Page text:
My Acupuncture

Acupuncture for musculoskeletal and nerve pain and for mood disorders.

What is it?

Acupuncture is the insertion of thin solid needles* through the skin for therapeutic effect. It developed in China as a treatment over a period of thousands of years, and is now used extensively also in the West.

(* Solid needles, as opposed to the hollow needles which are used to inject substances into the body).

What kind of acupuncture?

There are various styles of acupuncture. There is a standard, taught in most acupuncture schools, which is based on several important traditional Chinese texts. Then there are regional variations, for example in Japan, Korea, and Vietnam. The reality in rural China is for each local acupuncturist to use the particular method and techniques that have been passed down in the family, more or less based on the wider traditional theory. In the West, some practitioners do not use traditional methods of acupuncture at all, but other methods that have been developed from our scientific understanding of anatomy and physiology.

I studied traditional Chinese acupuncture, in which I qualified in 1990. I was mentored and deeply influenced by my father-in-law Gianfranco Miotto, a well-respected and highly experienced acupuncturist in the Venice area. Through his formative contact with Korean practitioners in South America, and his own intelligence and experience, he had developed his own interpretation of the traditional methods. A later influence were the radical ideas developed by the renowned British acupuncturist Dr. Felix Mann in his later life, as expounded in his controversial book, “Reinventing Acupuncture”. Finally, I have a scientific background and a rational mind, and these cannot but inform my style of practice. I have evolved my own way of working, derived from these various influences together with my own experience and thoughts.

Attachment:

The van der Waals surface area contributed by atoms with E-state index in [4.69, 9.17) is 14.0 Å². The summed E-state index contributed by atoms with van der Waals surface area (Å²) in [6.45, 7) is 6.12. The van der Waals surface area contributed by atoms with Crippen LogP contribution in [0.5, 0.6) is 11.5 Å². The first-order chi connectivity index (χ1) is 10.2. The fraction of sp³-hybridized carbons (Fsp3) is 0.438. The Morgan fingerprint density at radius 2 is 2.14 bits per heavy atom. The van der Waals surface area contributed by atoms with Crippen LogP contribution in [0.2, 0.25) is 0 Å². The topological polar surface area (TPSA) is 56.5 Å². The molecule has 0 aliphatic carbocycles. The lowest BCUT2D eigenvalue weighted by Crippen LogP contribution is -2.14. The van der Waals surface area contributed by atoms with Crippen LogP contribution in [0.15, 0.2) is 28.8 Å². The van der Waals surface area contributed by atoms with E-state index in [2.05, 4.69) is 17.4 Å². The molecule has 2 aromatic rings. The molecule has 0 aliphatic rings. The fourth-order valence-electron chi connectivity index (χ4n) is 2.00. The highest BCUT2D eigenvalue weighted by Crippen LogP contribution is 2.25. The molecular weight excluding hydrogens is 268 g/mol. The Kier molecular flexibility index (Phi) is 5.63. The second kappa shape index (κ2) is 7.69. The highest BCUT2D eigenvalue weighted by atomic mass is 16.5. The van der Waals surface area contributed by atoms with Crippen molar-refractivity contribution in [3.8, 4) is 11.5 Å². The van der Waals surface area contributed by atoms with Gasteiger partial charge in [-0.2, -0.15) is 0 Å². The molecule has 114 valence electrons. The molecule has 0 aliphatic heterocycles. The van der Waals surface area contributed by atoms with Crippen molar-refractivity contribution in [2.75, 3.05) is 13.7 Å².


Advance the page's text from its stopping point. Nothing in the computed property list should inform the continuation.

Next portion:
In short, each acupuncturist has to make the art his own. I do not practise the traditional acupuncture described by the standard texts. I practise in my own unique way, which I have found to be effective over the years.

What can be treated?

Personally, I apply three general conditions to selecting cases to be treated with acupuncture:

  • The disorder and/or symptoms are largely functional. That means that serious disease is not responsible for the symptoms.
  • I prefer there to be some reasonably strong scientific evidence that acupuncture is effective in similar cases.
  • There is no better way of treating the problem that is acceptable to the client.

Except the last, these are not absolute rules, but preferable conditions. Sometimes (though not usually) circumstances or intuition can override them.

I cannot cure all ills but I can help some. I treat these kinds of conditions:

  • Pain.
  • Neurological symptoms.
  • Stress, mood and sleep disturbances.

More broadly, the table below lists conditions for which there is reasonably good evidence for acupuncture treatment. If a condition is not listed here, it does not necessarily mean that acupuncture does not work for it, it may simply mean that not enough good quality research has been done to assess it properly. 

Summary of the findings of the Acupuncture Evidence Project (McDonald J and Janz S, 2017). The full document (81 pages) is available from the Australian Acupuncture and Chinese Medicine Association Ltd (AACMA) at

Does it hurt?

A tiny bit, not very much, and the results are generally worth the small amount of discomfort.

How many treatments?

Up to 10 treatments initially. These may be daily if the condition is acute, or weekly if chronic. If chronic, further periodic treatments will be necessary.

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